(b St. Louis, MO, Jan 14, 1948). American singer-songwriter, guitarist, and producer. Best known for his work as a record producer in the 1990s and 2000s, he began his career as a rock musician, hired by Bob Dylan in 1975 for his Rolling Thunder Revue tour. In the late 1970s Burnett formed the Alpha Band and recorded three albums before launching his solo career. Burnett’s solo material was critically acclaimed—he was named Songwriter of the Year by Rolling Stone in 1983—but commercially unsuccessful. He has continued to record solo albums intermittently into the 2000s, but his main work since the mid-1980s has been production.

Burnett’s credits span a wide range of genres with an emphasis on singer-songwriters and Americana; he has recorded Elvis Costello, John Mellencamp, Gillian Welch, B.B. King, the Counting Crows, Los Lobos, Roy Orbison, Bruce Cockburn, Willie Nelson, Robert Randolph, and Sam(uel Cornelius) Phillips...

Article

Steve Otfinoski

(b Sunflower, MS, Dec 8, 1939). American rhythm-and-blues singer, songwriter, and producer. He began singing professionally in Chicago in the North Jubilee Gospel Singers, where he met Curtis Mayfield. The two joined Sam Gooden and brothers Arthur and Richard Brooks to form the Roosters in 1957. The group later changed its name to Impressions, the and signed with Vee-Jay Records. “For your Precious Love,” with Butler on lead, became a major hit in 1958, and some music historians consider it to be the first soul record. Butler left the Impressions to pursue a solo career, and Mayfield, a gifted songwriter, wrote several of Butler’s subsequent releases, including “He will break your heart” (VJ, 1960). Dubbed the “Iceman” for his cool but passionate baritone, Butler enjoyed great success in the early sixties with such hits as “Moon River” (VJ, 1961), the title song from the movie Breakfast at Tiffany’s...

Article

Randolph Love

[Cale, John Wheldon; Cale, J.J.]

(b Oklahoma City, OK, Dec 5, 1938). American Guitarist, singer, songwriter, producer, and engineer. He began his career playing in clubs in Tulsa and joined Gene Crose’s band in 1957. He made some of his first recordings when his own band, Johnnie Cale and the Valentines, worked as a backing group to Al Sweatt. By 1958 his band had become the Johnny Cale Quintette and it was with this group that he made his first recording under his own name, “Purple Onion.” A big break came in 1965 when Snuff Garrett of Amigo Studio hired him to be a recording engineer. Around this time Elmer Valentine, who owned the club Whiskey a Go-Go in Los Angeles, suggested that Cale use the stage name JJ Cale. In 1966 he began songwriting and in 1969 was signed by Denny Cordell and Leon Russell to Shelter Records.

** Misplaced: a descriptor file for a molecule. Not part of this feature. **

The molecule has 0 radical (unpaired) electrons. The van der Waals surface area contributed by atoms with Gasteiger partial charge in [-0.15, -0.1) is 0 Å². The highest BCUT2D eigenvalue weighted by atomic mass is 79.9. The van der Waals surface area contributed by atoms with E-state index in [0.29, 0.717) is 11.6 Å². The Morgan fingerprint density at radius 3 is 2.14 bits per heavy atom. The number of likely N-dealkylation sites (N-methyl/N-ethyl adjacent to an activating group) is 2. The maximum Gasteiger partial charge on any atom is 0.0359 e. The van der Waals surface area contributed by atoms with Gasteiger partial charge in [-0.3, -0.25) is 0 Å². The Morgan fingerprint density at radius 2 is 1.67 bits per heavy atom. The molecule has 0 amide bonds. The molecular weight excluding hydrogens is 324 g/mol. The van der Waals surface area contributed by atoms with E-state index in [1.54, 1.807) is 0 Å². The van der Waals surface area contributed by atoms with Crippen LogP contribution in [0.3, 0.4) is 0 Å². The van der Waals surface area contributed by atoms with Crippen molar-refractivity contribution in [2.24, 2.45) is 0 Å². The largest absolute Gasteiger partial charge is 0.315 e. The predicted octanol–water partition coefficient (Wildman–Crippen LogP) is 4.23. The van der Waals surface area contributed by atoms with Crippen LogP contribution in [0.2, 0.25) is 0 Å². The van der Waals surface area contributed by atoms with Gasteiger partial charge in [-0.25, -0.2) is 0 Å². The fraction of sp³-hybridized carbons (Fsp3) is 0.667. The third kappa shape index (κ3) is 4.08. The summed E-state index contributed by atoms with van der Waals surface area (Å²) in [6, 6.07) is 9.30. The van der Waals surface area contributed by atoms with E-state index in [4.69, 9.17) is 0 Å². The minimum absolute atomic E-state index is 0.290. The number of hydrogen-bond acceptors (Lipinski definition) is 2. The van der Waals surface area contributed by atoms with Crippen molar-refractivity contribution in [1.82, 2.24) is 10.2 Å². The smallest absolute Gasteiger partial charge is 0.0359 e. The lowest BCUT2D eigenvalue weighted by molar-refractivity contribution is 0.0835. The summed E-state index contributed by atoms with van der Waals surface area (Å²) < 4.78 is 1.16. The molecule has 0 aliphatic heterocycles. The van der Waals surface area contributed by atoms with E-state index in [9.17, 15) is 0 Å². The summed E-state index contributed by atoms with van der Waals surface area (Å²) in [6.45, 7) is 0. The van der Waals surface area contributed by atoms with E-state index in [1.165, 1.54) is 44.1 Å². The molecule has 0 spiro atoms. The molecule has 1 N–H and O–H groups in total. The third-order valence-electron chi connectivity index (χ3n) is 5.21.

Cale’s success as a singer and songwriter came shortly after Eric Clapton covered his song “After Midnight.” The top-20 success of “After Midnight” and later “Cocaine” and “Travelin’ Light” began a relationship between Cale and Clapton which has lasted into the 21st century and produced the Grammy-winning album ...

Article

Richard Witts

(b Garnant, South Glamorgan, March 9, 1942). Welsh composer, singer-songwriter, producer and arranger. His father was a coal miner and his mother a primary school teacher, who taught her son the piano. As a working-class boy growing up under the postwar conditions of ‘one nation’ Britain, he gained access to a grammar school education and the provision of free musical instrument tuition, in his case the viola. As a teenager he became a viola player in the National Youth Orchestra of Wales but at the same time he explored the rebellious subculture of the ‘teddy boy’, a teenage lifestyle increasingly associated with American rock and roll.

Between October 1960 and July 1963 Cale undertook a teacher-training course at Goldsmiths College, London, where he developed an interest in avant-garde music and made contact with Cardew, a liberal arts tutor there. In July 1963 they together organized ‘A Little Festival of New Music’ at the college, which comprised works by Cage and Fluxus artists such as George Brecht and Nam June Paik, and included the British première of La Monte Young’s controversially repetitive X for Henry Flynt. Two of Cale’s own early Fluxus-style compositions were published in the ...

Article

H. Wiley Hitchcock

(fl 1785–95). Cellist, guitarist, singer, impresario, and composer of French origin, active in Philadelphia and New York. He is first mentioned in 1785 as a manager of subscription concerts in Philadelphia. He organized similar concerts in New York, generally in series of three: in 1788–89, with Alexander Reinagle as co-manager; in 1791–92; and in 1793–94 (the City Concerts, presented at the City Tavern). He performed in these as the soloist in cello concertos, as a member of chamber duos and quartets, and as a singer (often in duets with Mary Ann Pownall); he also played cello in the Old American Company’s orchestra. In the early 1790s, he was a music tutor of George Washington’s stepdaughter Nelly Custis, while in 1793 he became the co-manager with John Christopher Moller of a music store and school in Philadelphia, considered the first of its kind in America. Capron and Moller published four issues of ...